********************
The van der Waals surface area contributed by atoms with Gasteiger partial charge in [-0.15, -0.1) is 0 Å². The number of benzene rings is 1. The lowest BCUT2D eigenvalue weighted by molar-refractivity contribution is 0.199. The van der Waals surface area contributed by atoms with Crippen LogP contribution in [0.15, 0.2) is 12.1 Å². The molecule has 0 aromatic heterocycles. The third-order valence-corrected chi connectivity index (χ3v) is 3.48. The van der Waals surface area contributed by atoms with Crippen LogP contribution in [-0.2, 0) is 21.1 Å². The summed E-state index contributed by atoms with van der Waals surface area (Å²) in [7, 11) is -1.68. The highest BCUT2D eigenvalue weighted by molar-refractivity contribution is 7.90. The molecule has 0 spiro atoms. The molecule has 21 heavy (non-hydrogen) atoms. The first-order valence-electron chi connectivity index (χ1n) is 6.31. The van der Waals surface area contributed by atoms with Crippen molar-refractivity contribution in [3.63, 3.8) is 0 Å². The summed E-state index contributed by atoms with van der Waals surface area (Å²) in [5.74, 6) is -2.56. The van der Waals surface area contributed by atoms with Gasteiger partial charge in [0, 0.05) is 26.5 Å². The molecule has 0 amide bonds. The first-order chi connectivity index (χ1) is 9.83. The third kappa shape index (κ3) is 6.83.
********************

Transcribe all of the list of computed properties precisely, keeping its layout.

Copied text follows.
The van der Waals surface area contributed by atoms with Gasteiger partial charge in [-0.15, -0.1) is 0 Å². The number of benzene rings is 1. The lowest BCUT2D eigenvalue weighted by molar-refractivity contribution is 0.199. The van der Waals surface area contributed by atoms with Crippen LogP contribution in [0.15, 0.2) is 12.1 Å². The molecule has 0 aromatic heterocycles. The third-order valence-corrected chi connectivity index (χ3v) is 3.48. The van der Waals surface area contributed by atoms with Crippen LogP contribution in [-0.2, 0) is 21.1 Å². The summed E-state index contributed by atoms with van der Waals surface area (Å²) in [7, 11) is -1.68. The highest BCUT2D eigenvalue weighted by molar-refractivity contribution is 7.90. The molecule has 0 spiro atoms. The molecule has 21 heavy (non-hydrogen) atoms. The first-order valence-electron chi connectivity index (χ1n) is 6.31. The van der Waals surface area contributed by atoms with Crippen molar-refractivity contribution in [3.63, 3.8) is 0 Å². The summed E-state index contributed by atoms with van der Waals surface area (Å²) in [5.74, 6) is -2.56. The van der Waals surface area contributed by atoms with Gasteiger partial charge in [0, 0.05) is 26.5 Å². The molecule has 0 amide bonds. The first-order chi connectivity index (χ1) is 9.83. The third kappa shape index (κ3) is 6.83.